ComArtSci’s Bridget Walsh to present at AAAS annual meeting

Bridget Walsh is part of a team that will present research findings at the American Association for the Advancement in Science annual meeting Feb. 19. 

Called "From the King’s Speech to the Oath of Office: Advances in Stuttering Research,” the presentation addresses research that, throughout the years, has helped further what is known about stuttering – a disorder that affects 70 million people worldwide. 

“Stuttering is a highly stigmatized and poorly misunderstood speech condition,” Walsh, assistant professor in the Department of Communicative Sciences and Disorders, said. “It’s critical to seize opportunities when you have the dais to educate the public about what stuttering is (and isn’t)!” 

Walsh’s fellow presenters are Nan Bernstein Ratner, from the University of Maryland; Ho Ming Chow, from the University of Delaware; and Gerald Maguire, from the University of California, Riverside.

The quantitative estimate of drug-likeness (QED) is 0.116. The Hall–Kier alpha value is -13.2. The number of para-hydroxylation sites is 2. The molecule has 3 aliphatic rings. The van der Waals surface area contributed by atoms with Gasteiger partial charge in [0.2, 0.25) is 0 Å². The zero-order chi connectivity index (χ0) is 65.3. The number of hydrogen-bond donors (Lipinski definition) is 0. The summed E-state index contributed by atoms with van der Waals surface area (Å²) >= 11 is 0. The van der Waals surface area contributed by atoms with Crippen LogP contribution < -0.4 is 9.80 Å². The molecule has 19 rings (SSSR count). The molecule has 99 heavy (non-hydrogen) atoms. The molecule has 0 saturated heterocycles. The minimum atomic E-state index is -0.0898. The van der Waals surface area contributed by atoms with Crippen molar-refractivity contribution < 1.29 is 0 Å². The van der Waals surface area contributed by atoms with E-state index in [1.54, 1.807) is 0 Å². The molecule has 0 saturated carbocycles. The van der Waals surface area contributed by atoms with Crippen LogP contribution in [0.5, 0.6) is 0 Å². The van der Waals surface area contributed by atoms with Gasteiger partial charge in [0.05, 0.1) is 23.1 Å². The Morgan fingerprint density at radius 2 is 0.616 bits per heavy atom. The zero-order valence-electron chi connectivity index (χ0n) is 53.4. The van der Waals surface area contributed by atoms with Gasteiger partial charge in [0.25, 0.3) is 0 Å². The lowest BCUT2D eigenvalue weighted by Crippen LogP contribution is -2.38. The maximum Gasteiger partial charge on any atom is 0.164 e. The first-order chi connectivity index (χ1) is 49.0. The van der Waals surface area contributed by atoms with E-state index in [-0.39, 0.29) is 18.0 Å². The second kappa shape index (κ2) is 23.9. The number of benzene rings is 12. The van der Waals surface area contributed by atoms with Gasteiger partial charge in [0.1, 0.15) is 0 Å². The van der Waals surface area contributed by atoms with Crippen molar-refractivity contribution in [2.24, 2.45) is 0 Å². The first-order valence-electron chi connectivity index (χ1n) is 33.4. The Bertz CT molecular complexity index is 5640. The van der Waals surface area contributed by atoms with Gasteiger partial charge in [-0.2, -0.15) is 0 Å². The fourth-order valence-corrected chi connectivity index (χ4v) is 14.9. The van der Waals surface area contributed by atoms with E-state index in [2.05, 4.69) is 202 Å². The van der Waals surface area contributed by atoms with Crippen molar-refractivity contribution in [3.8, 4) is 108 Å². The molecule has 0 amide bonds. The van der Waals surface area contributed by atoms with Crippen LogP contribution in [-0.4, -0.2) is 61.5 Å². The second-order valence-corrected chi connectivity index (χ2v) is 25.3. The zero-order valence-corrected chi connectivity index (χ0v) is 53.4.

The presentations discuss discoveries in how and why stuttering arises. For example, stuttering is a neurodevelopmental condition, not the result of a bad experience, anxiety or depression. 

Each faculty member will present different aspects of stuttering. Walsh’s portion focuses on the development of stuttering in young children near its onset. 

Walsh and her colleagues will present during a scientific session and media availability at the annual meeting. Typically done in person, this year’s meeting has been moved to a virtual format

Learn more about Walsh’s work at the Developmental Speech Lab.  

The lab is seeking participation in its research. Children aged 3-18 who stutter are eligible to participate in a survey research, and preschool children who stutter are encouraged to participate in in-person studies that are starting. Email or visit for more information.

By Jennifer Trenkamp